Interview: The Penny Serfs

Iowa Indie Band, The Penny Serfs, maintain an elusive appeal throughout their artistry and musicianship that is appealing to the idiosyncratic mind. Through lyrically translating intricate thought into a work of art within their latest album release, ‘Politics in the Time of Heroin’, The Penny Serfs have relit their fire. I caught up with Mikey Loy to discuss the release of ‘Politics in the Time of Heroin’, creative activities that inspire their musicianship, upcoming show plans and more.

Congrats on the release of ‘Politics in the Time of Heroin’. Tell us about the creative and recording process and some key things that you learned along the way.

Thank you so much. We couldn’t be happier to be sharing this record right now. The politics record is a very important one in the band’s life. It represents our growing stage of the band. We are really diving in and putting as much musical information inside of a pop type of song we can, as well as getting even darker with the lyrics. I usually write a shell of a song and then share with the guys. They put their vibe and style into it and it then becomes what you hear on the record. For me, most of my ideas are sitting in my kitchen, maybe on the counter with an acoustic over a couple drinks experimenting with new sounds. The biggest thing I have learned from the writing process is to let people in and celebrate their ideas. Kyle Stu and Aiden’s ideas are so very crucial to how the record sounds;  things I would have never thought of. These guys write equally as much as I do, so I’ve learned to take idea changes and stuff and to understand that it makes for a better tune.

Tell us about the songwriting process. Is there a certain individual that spearheads the writing or is it a mutual thing that you all tackle together?

I am a songwriter by nature. I love to weave dark lyrics and esoteric vibes through chords and counter melodies. It makes me happy. I could lock myself in a room for years just doing so. Mostly musically we all come together and find a vibe collectively to keep us all in the song. So I’d say musically it is mutual, and the lyrics come from me.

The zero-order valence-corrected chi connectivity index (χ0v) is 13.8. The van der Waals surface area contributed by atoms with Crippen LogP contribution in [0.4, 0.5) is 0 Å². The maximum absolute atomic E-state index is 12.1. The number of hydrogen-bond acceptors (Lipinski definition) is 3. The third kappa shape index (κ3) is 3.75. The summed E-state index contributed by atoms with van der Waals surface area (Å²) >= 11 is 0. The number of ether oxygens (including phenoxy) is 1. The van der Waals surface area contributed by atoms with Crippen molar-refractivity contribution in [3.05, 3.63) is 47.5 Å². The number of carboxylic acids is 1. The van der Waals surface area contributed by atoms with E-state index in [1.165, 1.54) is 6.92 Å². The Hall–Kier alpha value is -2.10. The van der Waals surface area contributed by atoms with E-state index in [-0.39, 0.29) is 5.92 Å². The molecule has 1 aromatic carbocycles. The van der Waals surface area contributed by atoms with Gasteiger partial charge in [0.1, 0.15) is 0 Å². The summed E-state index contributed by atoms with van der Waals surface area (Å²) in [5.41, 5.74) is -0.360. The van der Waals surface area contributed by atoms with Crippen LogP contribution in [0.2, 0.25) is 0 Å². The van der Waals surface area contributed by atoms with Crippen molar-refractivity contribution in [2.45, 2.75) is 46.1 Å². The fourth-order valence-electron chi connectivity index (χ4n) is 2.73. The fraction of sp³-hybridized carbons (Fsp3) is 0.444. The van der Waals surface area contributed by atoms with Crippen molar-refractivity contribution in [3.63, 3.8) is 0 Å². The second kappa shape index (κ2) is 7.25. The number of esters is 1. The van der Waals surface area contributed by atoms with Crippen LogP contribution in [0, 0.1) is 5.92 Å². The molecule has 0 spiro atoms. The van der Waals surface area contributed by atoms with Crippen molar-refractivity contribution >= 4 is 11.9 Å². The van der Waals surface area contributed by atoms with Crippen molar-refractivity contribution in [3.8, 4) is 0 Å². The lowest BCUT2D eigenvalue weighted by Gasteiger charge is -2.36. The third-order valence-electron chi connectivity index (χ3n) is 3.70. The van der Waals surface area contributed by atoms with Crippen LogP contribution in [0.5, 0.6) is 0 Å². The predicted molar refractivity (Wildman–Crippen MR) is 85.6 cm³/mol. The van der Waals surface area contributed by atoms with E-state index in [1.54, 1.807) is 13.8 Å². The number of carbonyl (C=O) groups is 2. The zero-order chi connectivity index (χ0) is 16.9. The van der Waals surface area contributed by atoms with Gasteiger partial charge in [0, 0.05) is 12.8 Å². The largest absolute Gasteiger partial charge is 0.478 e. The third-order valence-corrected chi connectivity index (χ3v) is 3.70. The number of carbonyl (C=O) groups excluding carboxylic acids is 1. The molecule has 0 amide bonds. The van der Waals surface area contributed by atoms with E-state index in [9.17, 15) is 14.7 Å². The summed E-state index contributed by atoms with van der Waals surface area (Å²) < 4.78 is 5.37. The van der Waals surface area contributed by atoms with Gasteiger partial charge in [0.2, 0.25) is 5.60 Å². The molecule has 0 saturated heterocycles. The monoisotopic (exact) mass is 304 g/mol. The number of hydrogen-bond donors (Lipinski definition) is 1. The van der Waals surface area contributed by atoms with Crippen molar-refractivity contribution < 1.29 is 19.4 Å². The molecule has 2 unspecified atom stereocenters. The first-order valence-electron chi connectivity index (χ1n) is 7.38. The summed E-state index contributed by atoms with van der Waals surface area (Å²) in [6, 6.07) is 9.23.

What does your ideal day off look like to you? What creative activities do you spend time on that serve to inspire your musicianship?

A day off for us is nothing but rest and family time. We spend so much time on the road working on tour, and playing our own shows that we really try to use our days off as full decompression so we can be fresh and energized for the next go round. A good shower, a comfort food meal, and some creative writing makes for a nice day off; with a lot of naps of course.

What is your perception on the digital world that we live in and social media culture?

It’s interesting because the 90’s kid in me believes in the internet paradox. Example: How can something that makes us all connected make us feel so alone? But musically I think it is a good thing because it challenges us to constantly be releasing new material and writing better music and really pushing ourselves through the massive overflow of material out there.

No career path or amount of followers negates the fact that you are a human being that has feelings. Tell us about some parts of you beyond being a musician that you take pride in.

I take pride in my family. I love coming home to my wife and kids.  My 11-year-old son just designed a concert poster for the National for their Kansas City show a couple months ago. Nothing better than watching them grow into awesome people. I also love to build things. I bought an old Catholic Church in LeClaire IA my hometown and turned it into a recording art space for myself and the band.  It took three years of building but it is finally finished. I am very proud of it.

Photo Credit: Harry Walker 

As you are exposed to tons of stimulus, how do you proactively take care of your mental and emotional health when you’re out on the road?

For me, I am probably the worst person in the band to ask! I drink too much, I am always feeling a dark cloud over my head. But when I am working and playing I live by a code to force myself to look around and be thankful, that my mental health can just be an inside existential issue. I do not let it affect my family and band. Exercise is the one thing that helps fuel my positivity and energy. It doesn’t happen as often as it should but it really is the wonder drug.

How old would you be if you didn’t know how old that you were?

My body is like 58, but I always joke that I peaked young. I’d soberly say I act like I’m 21, at least I drink like it. But who knows. I wish I were more mature.

Any upcoming tour or show plans that you can fill us in about?

We are planning on a March 2019 US tour. We Are working on getting some confirmations in Europe as well so we will announce hopefully in the next month. We can’t wait.

Last but certainly not least, any closing messages for your fans?!

I’d love to thank everyone who gives our music a chance, and thank the people who have stuck with us through the few years we have been a band. Our fans our really sweet and we enjoy being able to interact with everyone. It’s nice to know there are people out there.  I’m humbled when I hear that anyone in the vastness of the internet has played one of the songs we have written. It’s truly a special moment for the both of us that we will have shared that no one can take away.

The Penny Serfs Social Links:


By Jessica Golich

Based in Detroit, Michigan. Owner/Writer of

1,130 replies on “Interview: The Penny Serfs”